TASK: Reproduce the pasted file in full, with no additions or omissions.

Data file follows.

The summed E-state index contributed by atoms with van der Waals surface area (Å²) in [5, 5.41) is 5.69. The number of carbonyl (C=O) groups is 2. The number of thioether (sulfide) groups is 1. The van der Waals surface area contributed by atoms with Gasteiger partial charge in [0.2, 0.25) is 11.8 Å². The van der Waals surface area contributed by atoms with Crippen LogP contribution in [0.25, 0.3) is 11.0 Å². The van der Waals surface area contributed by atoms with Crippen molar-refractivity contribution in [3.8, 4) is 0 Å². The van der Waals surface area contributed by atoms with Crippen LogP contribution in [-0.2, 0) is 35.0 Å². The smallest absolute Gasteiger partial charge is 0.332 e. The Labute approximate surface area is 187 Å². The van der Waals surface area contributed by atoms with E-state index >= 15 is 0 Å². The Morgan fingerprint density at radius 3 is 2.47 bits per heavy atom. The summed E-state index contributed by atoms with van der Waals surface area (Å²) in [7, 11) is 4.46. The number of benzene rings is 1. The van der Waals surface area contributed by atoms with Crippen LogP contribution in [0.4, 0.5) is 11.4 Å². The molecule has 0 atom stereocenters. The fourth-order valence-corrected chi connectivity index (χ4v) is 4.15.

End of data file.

The summed E-state index contributed by atoms with van der Waals surface area (Å²) in [5, 5.41) is 5.69. The number of carbonyl (C=O) groups is 2. The number of thioether (sulfide) groups is 1. The van der Waals surface area contributed by atoms with Gasteiger partial charge in [0.2, 0.25) is 11.8 Å². The van der Waals surface area contributed by atoms with Crippen LogP contribution in [0.25, 0.3) is 11.0 Å². The van der Waals surface area contributed by atoms with Crippen molar-refractivity contribution in [3.8, 4) is 0 Å². The van der Waals surface area contributed by atoms with Crippen LogP contribution in [-0.2, 0) is 35.0 Å². The smallest absolute Gasteiger partial charge is 0.332 e. The Labute approximate surface area is 187 Å². The van der Waals surface area contributed by atoms with E-state index >= 15 is 0 Å². The Morgan fingerprint density at radius 3 is 2.47 bits per heavy atom. The summed E-state index contributed by atoms with van der Waals surface area (Å²) in [7, 11) is 4.46. The number of benzene rings is 1. The van der Waals surface area contributed by atoms with Crippen LogP contribution in [0.4, 0.5) is 11.4 Å². The molecule has 0 atom stereocenters. The fourth-order valence-corrected chi connectivity index (χ4v) is 4.15.